Although farmers' suicide has received a lot of media attention in India, there is scanty research on the topic of suicidal attempts among farmers, and with this study, our aims and objectives were to explore the characteristics of suicidal attempts, especially the gender differences, modes used, and the immediate precipitant causes among the farmer community in South India.

   Materials and Methods Top

All the data pertaining to medicolegal cases admitted with a diagnosis of attempted suicide or deliberate self-harm at a tertiary care hospital, catering to many rural districts in the southern state of Karnataka, India, from January 2013 to December 2015 were screened retrospectively. Among the 829 medicolegal cases identified as those with attempted suicide, 426 cases whose occupation was mentioned as farming or agriculture were analyzed and studied with regard to sociodemographic details, past and family history of suicidal behavior, alcohol abuse history, methods used to attempt suicide, and immediate precipitant. This cross-sectional, retrospective study with an explorative design was undertaken after obtaining due clearance from the institute's ethical committee. Descriptive statistical analysis was done using the Statistical Package for the Social Sciences (SPSS) for Windows, Version 16.0. (Chicago, SPSS Inc).

Source and study population

Source population were all the medicolegal cases admitted at a tertiary care hospital situated in rural South India. Of these medicolegal cases, those with a diagnosis of suicidal attempt or deliberate self-harm and belonging to the farming community were taken as the study population and reviewed. No face-to-face interview was conducted as it was retrospective case file review study.

Inclusion criteria and exclusion criteria

All farmer patients with a diagnosis of suicide attempt or deliberate self-harm who were admitted at Adichunchanagiri Institute and Hospital were included in the study. Since it was a retrospective study, those whose details were incomplete in the case registers were exempted from the study population.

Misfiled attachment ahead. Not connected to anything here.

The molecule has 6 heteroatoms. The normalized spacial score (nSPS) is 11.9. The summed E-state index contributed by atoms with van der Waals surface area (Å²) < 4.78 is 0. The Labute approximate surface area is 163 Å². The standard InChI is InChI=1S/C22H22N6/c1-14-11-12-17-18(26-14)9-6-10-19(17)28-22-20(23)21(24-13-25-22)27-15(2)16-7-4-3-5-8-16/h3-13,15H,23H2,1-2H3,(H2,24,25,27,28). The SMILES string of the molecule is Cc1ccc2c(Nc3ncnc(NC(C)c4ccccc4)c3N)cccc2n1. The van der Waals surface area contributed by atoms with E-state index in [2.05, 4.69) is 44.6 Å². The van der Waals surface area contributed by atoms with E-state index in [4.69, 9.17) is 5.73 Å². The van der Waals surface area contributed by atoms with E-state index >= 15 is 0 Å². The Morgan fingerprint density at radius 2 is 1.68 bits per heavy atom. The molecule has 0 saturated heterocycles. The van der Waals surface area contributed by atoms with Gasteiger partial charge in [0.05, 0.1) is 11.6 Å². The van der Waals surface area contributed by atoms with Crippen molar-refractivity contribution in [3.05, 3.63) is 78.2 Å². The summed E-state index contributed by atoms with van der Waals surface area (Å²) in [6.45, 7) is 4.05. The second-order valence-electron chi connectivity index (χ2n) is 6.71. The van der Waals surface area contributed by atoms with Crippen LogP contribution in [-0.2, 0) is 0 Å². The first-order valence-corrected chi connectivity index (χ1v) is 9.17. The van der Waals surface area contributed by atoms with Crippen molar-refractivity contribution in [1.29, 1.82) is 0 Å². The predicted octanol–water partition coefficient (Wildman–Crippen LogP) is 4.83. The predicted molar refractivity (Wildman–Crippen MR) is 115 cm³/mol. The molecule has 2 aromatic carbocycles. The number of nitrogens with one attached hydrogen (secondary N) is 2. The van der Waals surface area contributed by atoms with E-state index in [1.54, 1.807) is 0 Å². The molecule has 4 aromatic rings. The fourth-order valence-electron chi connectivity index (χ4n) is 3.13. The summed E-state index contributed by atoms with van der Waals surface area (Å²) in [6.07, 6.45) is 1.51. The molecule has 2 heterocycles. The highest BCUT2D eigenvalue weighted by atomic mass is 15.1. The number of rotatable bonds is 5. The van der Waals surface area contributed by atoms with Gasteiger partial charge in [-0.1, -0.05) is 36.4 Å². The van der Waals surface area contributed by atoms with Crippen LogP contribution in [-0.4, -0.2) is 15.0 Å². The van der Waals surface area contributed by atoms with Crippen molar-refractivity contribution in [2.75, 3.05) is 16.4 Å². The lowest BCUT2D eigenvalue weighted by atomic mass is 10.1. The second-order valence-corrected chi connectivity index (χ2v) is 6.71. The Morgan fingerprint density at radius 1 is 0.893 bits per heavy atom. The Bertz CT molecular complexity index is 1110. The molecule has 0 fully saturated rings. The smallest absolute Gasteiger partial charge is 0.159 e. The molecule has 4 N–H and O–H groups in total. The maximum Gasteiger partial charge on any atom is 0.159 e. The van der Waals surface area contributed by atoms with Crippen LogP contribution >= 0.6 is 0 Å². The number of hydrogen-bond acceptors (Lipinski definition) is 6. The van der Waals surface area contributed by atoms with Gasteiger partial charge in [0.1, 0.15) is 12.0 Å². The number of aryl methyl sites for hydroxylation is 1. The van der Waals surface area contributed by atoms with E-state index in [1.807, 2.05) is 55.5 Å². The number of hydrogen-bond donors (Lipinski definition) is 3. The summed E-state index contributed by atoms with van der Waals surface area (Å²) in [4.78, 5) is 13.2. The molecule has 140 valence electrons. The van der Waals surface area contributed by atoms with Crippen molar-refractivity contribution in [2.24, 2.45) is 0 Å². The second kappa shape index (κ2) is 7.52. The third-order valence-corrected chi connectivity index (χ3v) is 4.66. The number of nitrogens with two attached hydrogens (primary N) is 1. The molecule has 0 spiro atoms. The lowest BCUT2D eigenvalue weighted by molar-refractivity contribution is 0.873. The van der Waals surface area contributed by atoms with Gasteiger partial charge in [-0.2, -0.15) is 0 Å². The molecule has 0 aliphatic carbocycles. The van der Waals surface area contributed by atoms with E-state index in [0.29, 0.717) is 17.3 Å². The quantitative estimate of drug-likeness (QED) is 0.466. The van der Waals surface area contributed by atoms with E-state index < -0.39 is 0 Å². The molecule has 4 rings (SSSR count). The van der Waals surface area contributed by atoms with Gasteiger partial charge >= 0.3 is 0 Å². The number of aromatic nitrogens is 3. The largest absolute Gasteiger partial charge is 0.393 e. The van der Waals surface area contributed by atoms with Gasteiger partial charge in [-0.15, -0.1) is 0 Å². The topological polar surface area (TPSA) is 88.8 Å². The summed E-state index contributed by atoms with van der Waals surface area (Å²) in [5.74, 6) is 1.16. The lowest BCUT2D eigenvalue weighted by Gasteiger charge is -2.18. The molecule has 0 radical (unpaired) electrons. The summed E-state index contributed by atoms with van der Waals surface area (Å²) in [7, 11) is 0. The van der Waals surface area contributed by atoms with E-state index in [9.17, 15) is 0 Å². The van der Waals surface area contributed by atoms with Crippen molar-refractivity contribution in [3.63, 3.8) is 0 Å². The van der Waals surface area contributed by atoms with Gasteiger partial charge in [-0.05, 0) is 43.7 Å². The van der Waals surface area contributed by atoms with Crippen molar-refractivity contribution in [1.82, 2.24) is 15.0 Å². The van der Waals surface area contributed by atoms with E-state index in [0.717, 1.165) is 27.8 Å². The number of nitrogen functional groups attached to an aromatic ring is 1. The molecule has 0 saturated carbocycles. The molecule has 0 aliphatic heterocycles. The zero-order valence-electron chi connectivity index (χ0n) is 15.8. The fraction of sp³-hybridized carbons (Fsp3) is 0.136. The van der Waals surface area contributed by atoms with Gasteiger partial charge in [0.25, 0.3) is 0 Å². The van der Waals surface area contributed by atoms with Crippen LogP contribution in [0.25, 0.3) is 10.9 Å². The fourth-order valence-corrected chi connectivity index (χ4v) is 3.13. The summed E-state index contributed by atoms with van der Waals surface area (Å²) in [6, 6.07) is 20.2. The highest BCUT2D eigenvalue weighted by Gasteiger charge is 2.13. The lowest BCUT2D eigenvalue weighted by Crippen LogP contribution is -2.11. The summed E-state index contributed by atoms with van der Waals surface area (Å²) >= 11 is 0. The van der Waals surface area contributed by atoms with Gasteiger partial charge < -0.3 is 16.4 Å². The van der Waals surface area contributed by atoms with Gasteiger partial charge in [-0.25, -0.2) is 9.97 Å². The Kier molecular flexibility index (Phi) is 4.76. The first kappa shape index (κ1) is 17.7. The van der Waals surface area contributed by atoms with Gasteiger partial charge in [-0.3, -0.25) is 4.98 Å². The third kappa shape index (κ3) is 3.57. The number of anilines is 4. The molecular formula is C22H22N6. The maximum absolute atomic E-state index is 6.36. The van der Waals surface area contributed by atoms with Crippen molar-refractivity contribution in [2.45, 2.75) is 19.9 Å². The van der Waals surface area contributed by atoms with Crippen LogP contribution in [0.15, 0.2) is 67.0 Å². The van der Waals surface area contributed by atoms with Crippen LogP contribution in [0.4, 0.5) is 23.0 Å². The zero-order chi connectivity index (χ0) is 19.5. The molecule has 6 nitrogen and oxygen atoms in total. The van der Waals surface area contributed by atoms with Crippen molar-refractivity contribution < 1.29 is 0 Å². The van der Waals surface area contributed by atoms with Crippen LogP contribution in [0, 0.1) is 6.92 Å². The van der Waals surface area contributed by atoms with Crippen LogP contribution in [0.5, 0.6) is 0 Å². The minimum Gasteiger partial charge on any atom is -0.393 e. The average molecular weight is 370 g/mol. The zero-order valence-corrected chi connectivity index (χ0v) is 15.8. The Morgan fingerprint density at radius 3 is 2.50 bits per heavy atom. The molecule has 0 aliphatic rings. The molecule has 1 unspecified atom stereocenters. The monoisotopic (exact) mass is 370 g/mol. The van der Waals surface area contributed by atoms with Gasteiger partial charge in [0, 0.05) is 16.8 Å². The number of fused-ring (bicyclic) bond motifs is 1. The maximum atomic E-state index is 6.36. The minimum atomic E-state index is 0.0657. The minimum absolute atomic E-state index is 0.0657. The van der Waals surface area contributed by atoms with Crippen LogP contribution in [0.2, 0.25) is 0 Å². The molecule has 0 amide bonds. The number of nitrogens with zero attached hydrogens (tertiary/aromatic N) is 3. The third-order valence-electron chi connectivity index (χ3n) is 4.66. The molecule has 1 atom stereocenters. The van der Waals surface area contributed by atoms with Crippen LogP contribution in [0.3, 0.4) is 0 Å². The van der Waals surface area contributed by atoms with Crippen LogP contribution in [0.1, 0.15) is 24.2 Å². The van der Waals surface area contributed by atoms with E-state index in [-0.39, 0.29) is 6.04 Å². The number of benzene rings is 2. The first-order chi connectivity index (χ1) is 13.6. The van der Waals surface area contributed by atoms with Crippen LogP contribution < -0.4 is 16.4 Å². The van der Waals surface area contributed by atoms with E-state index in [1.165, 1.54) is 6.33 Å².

Sampling procedure

Consecutive case registers were reviewed. A total of 829 inpatients' files were suicidal attempt cases and were reviewed with a final farmer study population of 426.

Data collection

From the inpatient case records, data on sociodemographic characteristics such as age, sex, education, socioeconomic status, marital status, past and family history of suicidal behavior, alcohol abuse history, modes used to attempt suicide, and immediate precipitant cause were collected.

Data analysis

The collected data were checked for the completeness and consistency by investigators. After cleaning the data, descriptive measures such as means, frequencies, and percentages were calculated for all the variables which were related to the objectives of the study, such as sociodemographic details, methods employed, and immediate precipitants for attempting suicide. The various groups were compared using Chi-square test to check for statistically significant differences between them using SPSS version 16. Finally, the result was presented using text and tables.

Ethical statement

Ethical clearance was obtained from an ethical review board of Adichunchanagiri Institute of Medical Sciences. The case file information was de-identified during data collection and was coded.

   Results Top

The sociodemographic details of the farmers and the gender differences are given in [Table 1]. Information regarding the mode of suicide attempt and its immediate precipitant cause is depicted in [Figure 1] and [Figure 2], respectively.
Figure 1: Modes of suicide attempts among male (n = 355) and female (n = 71) farmers (χ2 = 42.30 (4), P < 0.001)

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Figure 2: Immediate precipitant cause for the suicide attempt among male (n = 355) and female (n = 71) farmers (χ2 = 54.23 (4), P < 0.001)

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Table 1: Sociodemographic details and gender difference among the farmers

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Three hundred and fifty-five participants out of 426 belonged to the male sex (83.3%) making them an overwhelming majority. The male-to-female ratio among the attempters was 4:1.


The overall mean age was 34.7 years with a standard deviation of 12 and range of 18–80 years. The mean age among males and females was 35 and 32 years, respectively. This information is depicted in [Figure 3].
Figure 3: Age group distribution among male and female farmers (χ2 = 25.14 (5), P < 0.001)

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Marital status